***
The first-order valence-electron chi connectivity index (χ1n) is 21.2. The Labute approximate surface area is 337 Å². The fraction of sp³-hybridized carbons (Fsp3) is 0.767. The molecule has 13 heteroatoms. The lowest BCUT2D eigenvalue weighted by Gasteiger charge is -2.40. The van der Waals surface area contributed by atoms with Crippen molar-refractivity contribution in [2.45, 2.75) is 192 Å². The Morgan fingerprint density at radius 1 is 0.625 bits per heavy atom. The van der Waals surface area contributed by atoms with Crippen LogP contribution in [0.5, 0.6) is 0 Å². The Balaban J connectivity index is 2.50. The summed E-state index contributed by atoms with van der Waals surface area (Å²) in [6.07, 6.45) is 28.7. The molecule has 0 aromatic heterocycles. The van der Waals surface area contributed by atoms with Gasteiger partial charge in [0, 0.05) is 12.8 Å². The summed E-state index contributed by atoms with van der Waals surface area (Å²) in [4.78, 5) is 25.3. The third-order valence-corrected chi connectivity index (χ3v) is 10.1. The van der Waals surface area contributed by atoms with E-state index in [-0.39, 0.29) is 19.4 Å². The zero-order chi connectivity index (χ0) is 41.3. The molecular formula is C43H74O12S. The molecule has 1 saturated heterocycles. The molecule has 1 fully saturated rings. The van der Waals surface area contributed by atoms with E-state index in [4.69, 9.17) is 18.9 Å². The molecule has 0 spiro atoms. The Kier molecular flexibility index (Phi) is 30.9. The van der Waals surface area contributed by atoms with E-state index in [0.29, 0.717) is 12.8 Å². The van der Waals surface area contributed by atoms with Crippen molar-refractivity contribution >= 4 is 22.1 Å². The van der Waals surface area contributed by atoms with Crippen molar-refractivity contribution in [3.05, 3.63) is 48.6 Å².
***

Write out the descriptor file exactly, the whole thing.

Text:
The first-order valence-electron chi connectivity index (χ1n) is 21.2. The Labute approximate surface area is 337 Å². The fraction of sp³-hybridized carbons (Fsp3) is 0.767. The molecule has 13 heteroatoms. The lowest BCUT2D eigenvalue weighted by Gasteiger charge is -2.40. The van der Waals surface area contributed by atoms with Crippen molar-refractivity contribution in [2.45, 2.75) is 192 Å². The Morgan fingerprint density at radius 1 is 0.625 bits per heavy atom. The van der Waals surface area contributed by atoms with Crippen LogP contribution in [0.5, 0.6) is 0 Å². The Balaban J connectivity index is 2.50. The summed E-state index contributed by atoms with van der Waals surface area (Å²) in [6.07, 6.45) is 28.7. The molecule has 0 aromatic heterocycles. The van der Waals surface area contributed by atoms with Gasteiger partial charge in [0, 0.05) is 12.8 Å². The summed E-state index contributed by atoms with van der Waals surface area (Å²) in [4.78, 5) is 25.3. The third-order valence-corrected chi connectivity index (χ3v) is 10.1. The van der Waals surface area contributed by atoms with E-state index in [-0.39, 0.29) is 19.4 Å². The zero-order chi connectivity index (χ0) is 41.3. The molecular formula is C43H74O12S. The molecule has 1 saturated heterocycles. The molecule has 1 fully saturated rings. The van der Waals surface area contributed by atoms with E-state index in [4.69, 9.17) is 18.9 Å². The molecule has 0 spiro atoms. The Kier molecular flexibility index (Phi) is 30.9. The van der Waals surface area contributed by atoms with E-state index in [0.29, 0.717) is 12.8 Å². The van der Waals surface area contributed by atoms with Crippen molar-refractivity contribution >= 4 is 22.1 Å². The van der Waals surface area contributed by atoms with Crippen molar-refractivity contribution in [3.05, 3.63) is 48.6 Å².